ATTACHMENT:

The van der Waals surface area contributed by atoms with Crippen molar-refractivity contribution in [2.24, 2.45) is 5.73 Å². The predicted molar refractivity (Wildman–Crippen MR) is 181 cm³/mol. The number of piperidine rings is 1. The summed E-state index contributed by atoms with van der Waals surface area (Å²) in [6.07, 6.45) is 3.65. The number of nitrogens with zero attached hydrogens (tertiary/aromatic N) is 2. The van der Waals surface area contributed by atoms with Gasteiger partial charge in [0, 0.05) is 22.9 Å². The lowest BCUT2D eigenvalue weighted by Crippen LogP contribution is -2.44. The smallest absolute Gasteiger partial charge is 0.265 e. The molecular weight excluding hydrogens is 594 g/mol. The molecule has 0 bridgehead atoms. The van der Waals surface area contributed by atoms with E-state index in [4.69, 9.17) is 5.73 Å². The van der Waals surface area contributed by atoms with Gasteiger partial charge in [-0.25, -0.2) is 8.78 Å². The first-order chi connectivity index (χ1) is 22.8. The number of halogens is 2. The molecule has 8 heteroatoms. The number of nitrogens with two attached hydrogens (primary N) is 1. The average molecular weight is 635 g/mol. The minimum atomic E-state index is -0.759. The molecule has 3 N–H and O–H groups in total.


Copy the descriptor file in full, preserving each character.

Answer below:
The van der Waals surface area contributed by atoms with Crippen molar-refractivity contribution in [2.24, 2.45) is 5.73 Å². The predicted molar refractivity (Wildman–Crippen MR) is 181 cm³/mol. The number of piperidine rings is 1. The summed E-state index contributed by atoms with van der Waals surface area (Å²) in [6.07, 6.45) is 3.65. The number of nitrogens with zero attached hydrogens (tertiary/aromatic N) is 2. The van der Waals surface area contributed by atoms with Gasteiger partial charge in [0, 0.05) is 22.9 Å². The lowest BCUT2D eigenvalue weighted by Crippen LogP contribution is -2.44. The smallest absolute Gasteiger partial charge is 0.265 e. The molecular weight excluding hydrogens is 594 g/mol. The molecule has 0 bridgehead atoms. The van der Waals surface area contributed by atoms with E-state index in [4.69, 9.17) is 5.73 Å². The van der Waals surface area contributed by atoms with Gasteiger partial charge in [-0.25, -0.2) is 8.78 Å². The first-order chi connectivity index (χ1) is 22.8. The number of halogens is 2. The molecule has 8 heteroatoms. The number of nitrogens with two attached hydrogens (primary N) is 1. The average molecular weight is 635 g/mol. The minimum atomic E-state index is -0.759. The molecule has 3 N–H and O–H groups in total.